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Will Google's 'Endangered Languages Project' hold off the inevitable?
Google has embarked on documenting about 3,500 languages likely to disappear within a century. Of the world's approximately 7,000 languages, this half comprises languages "at risk, endangered, severely endangered and [of] vitality unknown". The Endangered Languages Project website was launched last Thursday, coinciding with Canada's National Aboriginal Day, inviting experts to collaborate on recording, sharing and accessing threatened languages using the gamut of Google's tools, such as Google Maps, Google Groups and YouTube. Google collaborated with universities and linguistic interest groups to launch the project.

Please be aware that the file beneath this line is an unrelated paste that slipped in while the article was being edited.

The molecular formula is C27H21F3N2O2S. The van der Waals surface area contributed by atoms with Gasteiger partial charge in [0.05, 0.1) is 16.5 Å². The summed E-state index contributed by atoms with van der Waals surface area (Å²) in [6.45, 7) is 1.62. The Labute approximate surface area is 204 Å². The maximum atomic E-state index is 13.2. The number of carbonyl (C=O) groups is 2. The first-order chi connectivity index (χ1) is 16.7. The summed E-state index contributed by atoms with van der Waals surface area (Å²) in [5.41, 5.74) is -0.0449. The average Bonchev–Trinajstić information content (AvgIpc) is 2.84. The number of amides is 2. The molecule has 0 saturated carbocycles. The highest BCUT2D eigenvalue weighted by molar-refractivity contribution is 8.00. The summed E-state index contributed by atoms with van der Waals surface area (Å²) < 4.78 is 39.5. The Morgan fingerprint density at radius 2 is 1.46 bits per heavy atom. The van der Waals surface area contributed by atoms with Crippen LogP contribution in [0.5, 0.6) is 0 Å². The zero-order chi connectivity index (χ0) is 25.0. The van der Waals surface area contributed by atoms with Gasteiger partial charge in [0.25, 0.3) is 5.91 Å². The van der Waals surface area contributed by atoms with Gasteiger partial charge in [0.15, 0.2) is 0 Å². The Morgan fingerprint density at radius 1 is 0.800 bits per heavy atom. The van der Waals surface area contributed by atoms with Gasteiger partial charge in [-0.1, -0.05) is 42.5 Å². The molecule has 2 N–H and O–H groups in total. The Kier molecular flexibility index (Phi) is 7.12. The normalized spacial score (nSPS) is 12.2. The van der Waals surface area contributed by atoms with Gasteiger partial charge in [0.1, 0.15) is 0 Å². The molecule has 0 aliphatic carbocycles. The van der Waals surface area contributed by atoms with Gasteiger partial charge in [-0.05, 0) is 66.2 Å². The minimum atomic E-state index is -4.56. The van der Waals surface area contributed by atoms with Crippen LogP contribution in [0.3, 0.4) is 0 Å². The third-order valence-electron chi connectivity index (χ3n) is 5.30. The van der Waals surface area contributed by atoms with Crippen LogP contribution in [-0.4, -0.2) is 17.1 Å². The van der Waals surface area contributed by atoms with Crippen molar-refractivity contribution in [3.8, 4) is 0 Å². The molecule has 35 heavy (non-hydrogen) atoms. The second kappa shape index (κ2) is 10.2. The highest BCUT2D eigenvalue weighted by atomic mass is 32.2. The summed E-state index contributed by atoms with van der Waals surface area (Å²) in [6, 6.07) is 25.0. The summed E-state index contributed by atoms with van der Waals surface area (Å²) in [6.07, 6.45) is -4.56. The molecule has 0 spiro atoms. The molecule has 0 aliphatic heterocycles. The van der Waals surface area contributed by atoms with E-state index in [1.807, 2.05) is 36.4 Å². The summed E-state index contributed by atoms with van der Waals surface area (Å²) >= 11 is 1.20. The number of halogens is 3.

At the heart of this ambitious venture may lie the desperation of the clock ticking away, but the question of what exactly is lost every time a language dies trumps the question of why one endangered language dies while another gets a reprieve. Therefore, whether it's Poitevin, spoken in central France, or Aka (Koro on the site) in Arunachal Pradesh, this is an angelic desperation. If it were not for Cmiique Iitom, spoken by the indigenous Seri in Mexico, for instance, several indispensable tools to mitigate the damage to the world's biodiversity would never have been discovered. Every time a language dies, it takes with it a repository of knowledge — medicinal, botanical, scientific, existential — to say the least.
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